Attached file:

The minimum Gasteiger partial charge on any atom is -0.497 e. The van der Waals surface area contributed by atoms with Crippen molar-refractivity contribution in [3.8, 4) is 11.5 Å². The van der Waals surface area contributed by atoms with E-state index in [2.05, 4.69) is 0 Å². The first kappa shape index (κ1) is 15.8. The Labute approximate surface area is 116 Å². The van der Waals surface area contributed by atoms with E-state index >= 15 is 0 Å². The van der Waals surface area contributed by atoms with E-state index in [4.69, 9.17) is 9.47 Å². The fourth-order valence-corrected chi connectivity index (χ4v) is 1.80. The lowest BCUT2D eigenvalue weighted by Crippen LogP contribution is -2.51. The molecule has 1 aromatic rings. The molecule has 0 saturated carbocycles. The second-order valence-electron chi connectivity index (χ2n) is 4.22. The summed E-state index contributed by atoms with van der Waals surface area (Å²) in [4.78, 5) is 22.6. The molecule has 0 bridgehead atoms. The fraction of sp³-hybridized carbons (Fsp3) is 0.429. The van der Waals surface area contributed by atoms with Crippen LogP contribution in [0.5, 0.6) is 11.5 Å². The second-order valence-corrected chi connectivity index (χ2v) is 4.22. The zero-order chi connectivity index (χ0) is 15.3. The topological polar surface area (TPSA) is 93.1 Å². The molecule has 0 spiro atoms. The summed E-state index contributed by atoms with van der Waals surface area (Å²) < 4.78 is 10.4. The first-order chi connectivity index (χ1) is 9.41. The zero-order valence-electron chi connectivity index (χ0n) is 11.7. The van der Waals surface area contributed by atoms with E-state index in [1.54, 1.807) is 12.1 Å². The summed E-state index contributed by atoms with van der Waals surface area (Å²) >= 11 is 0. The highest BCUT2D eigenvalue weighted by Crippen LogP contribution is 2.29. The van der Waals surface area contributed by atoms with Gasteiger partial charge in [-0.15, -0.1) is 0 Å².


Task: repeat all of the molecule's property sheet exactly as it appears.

The minimum Gasteiger partial charge on any atom is -0.497 e. The van der Waals surface area contributed by atoms with Crippen molar-refractivity contribution in [3.8, 4) is 11.5 Å². The van der Waals surface area contributed by atoms with E-state index in [2.05, 4.69) is 0 Å². The first kappa shape index (κ1) is 15.8. The Labute approximate surface area is 116 Å². The van der Waals surface area contributed by atoms with E-state index >= 15 is 0 Å². The van der Waals surface area contributed by atoms with E-state index in [4.69, 9.17) is 9.47 Å². The fourth-order valence-corrected chi connectivity index (χ4v) is 1.80. The lowest BCUT2D eigenvalue weighted by Crippen LogP contribution is -2.51. The molecule has 1 aromatic rings. The molecule has 0 saturated carbocycles. The second-order valence-electron chi connectivity index (χ2n) is 4.22. The summed E-state index contributed by atoms with van der Waals surface area (Å²) in [4.78, 5) is 22.6. The molecule has 0 bridgehead atoms. The fraction of sp³-hybridized carbons (Fsp3) is 0.429. The van der Waals surface area contributed by atoms with Crippen LogP contribution in [0.5, 0.6) is 11.5 Å². The second-order valence-corrected chi connectivity index (χ2v) is 4.22. The zero-order chi connectivity index (χ0) is 15.3. The topological polar surface area (TPSA) is 93.1 Å². The molecule has 0 spiro atoms. The summed E-state index contributed by atoms with van der Waals surface area (Å²) < 4.78 is 10.4. The first-order chi connectivity index (χ1) is 9.41. The zero-order valence-electron chi connectivity index (χ0n) is 11.7. The van der Waals surface area contributed by atoms with E-state index in [1.54, 1.807) is 12.1 Å². The summed E-state index contributed by atoms with van der Waals surface area (Å²) >= 11 is 0. The highest BCUT2D eigenvalue weighted by Crippen LogP contribution is 2.29. The van der Waals surface area contributed by atoms with Gasteiger partial charge in [-0.15, -0.1) is 0 Å².